Caulk or filler for skirting boards – And how to apply both

When fitting skirting boards, your goal should be achieving the neatest job possible. You don’t want any big gaps, your mitres and scribes should be nice and tight, and ideally, you don’t want any big gaps between the wall and the back of your board.

However, in most cases a small amount of filling will always be necessary. This will be to a greater or lesser extent, depending on how good of a job you did.   

caulk or filler for skirting boards

Also, some holes are going to be unavoidable. For example, most skirting boards will be fixed with either nails or screws. The screws in particular, will leave reasonably big holes that need filling. Even small pin holes will need a small amount of filler to achieve a nice finish.

So the question is do you use caulk or filler for skirting boards?

To do a proper job, you will need both. Caulk is a great product for sealing gaps prior to painting. This will work particularly well on any small gaps between the wall and your skirting boards. As well as any gaps on internal scribes.

A filler will be much more suitable for filling holes where your fixings were added, and also any small gaps on external mitres.

The reason for this, is caulk shrinks. If you use it to fill holes, it will be very noticeable once the caulk dries. On the other hand a filler is usually applied liberally and once dried it can be sanded to a smooth finish.

Therefore, if you do your filling properly, you can completely hide holes created by things like screw heads. Also, something like a small gap on an external mitre, will look much neater when filler is used. If caulk was used instead, it would likely sink in, and be more obvious.

How to apply caulk to your skirting boards

The main place you will be adding caulk, is the top of your skirting boards. Even if there are no big gaps, a line of caulk will give a nice smooth finish. It will also stop any dirt and debris from getting behind your skirting.

To get started, you will need a tube of decorator’s caulk and a caulking gun. Application is pretty simple. You will need to cut the end of the caulk tube, and also cut a small amount off the end of the nozzle. This should be as small as possible, as we only want a thin line of decorator’s caulk to be released.

Place the caulk in the gun, then begin applying to the joint at the top of your skirting board, where it meets the wall.

To do this, apply gentle pressure to the trigger and slowly move the caulk gun across the edge of your skirting board. This should be at a speed, that gives a consistent small bead of caulk. Don’t worry if you miss a bit, you can always go back to fill any gaps.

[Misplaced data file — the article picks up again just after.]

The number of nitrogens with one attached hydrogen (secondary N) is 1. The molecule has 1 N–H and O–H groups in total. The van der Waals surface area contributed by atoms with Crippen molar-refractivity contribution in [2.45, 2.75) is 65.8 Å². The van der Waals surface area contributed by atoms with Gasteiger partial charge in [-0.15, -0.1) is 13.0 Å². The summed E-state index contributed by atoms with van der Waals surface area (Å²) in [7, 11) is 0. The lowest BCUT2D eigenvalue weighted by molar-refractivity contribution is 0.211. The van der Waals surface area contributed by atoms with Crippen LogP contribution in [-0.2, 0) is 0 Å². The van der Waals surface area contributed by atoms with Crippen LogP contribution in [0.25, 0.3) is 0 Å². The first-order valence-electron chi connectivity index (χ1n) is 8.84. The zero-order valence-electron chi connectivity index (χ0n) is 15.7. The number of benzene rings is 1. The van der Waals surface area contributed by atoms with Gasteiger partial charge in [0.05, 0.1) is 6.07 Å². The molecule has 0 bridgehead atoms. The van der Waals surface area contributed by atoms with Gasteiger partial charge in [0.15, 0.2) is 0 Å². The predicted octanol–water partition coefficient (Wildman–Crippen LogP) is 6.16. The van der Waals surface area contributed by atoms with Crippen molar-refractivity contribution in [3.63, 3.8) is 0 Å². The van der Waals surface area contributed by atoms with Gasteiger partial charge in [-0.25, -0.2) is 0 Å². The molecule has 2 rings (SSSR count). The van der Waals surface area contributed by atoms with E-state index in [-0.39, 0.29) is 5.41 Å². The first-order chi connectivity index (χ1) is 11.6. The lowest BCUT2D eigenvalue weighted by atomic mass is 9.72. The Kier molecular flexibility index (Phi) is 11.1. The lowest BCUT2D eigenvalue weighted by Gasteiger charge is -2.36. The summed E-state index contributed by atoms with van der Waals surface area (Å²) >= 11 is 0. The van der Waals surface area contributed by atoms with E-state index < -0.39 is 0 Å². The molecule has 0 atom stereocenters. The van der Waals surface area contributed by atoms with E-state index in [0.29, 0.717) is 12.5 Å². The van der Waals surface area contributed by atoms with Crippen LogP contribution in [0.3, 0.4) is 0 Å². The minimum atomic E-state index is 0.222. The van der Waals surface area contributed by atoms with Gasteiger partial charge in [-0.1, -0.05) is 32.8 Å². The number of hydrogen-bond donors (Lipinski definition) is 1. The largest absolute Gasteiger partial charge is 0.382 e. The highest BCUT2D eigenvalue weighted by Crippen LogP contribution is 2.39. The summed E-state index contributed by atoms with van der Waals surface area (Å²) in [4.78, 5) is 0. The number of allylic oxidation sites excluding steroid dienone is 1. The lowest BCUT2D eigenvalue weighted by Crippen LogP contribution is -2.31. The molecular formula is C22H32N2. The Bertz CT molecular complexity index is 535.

The main goal here is to create a small consistent line of caulk. Once this is done, take your finger and gently run it along the caulk. This will give a smooth, seamless finish, ready for decorating.

How to apply wood filler to your skirting

The main place you will use your filler is to fill holes. These holes will usually be created by fixings used to attach the skirting boards. This could be screws, nails, or the smallest holes will usually come from a nail gun.

This is another simple process. You will just need your filler and something to apply it with. The most common option for this is a putty knife, or personally, I like to use a thin wallpaper scraper.

You can scoop filler straight out of the tub. However, I prefer to add some to a little board. An off-cut of skirting is ideal for this. This way you can just scrape the desired amount off the board and any left over can be scraped back on.

To add the filler to holes, take an amount on the end of your putty knife. Whilst applying pressure, run it over the hole. Your goal here, should be a flat layer of filler, that completely fills the hole and sits slightly proud of the skirting board surface.

This extra 0.5-1mm above the surface, will enable you to sand the dried filler to a completely flat finish.


When finishing and filling your skirting boards before decorating, you should use a combination of decorator’s caulk and wood filler. Each one has their advantages for different jobs.

For example, holes filled with caulk are not ideal. They will often sink and be quite obvious. You also can’t sand decorator’s caulk. This means filler is far better for the job of filling holes.

However, when it comes to filling long gaps, such as those at the top of skirting boards, caulk is the perfect tool for the job. Doing this with filler would take forever and it would need sanding afterwards.

Therefore, using both in combination, will give you the perfect seamless finish you are looking for.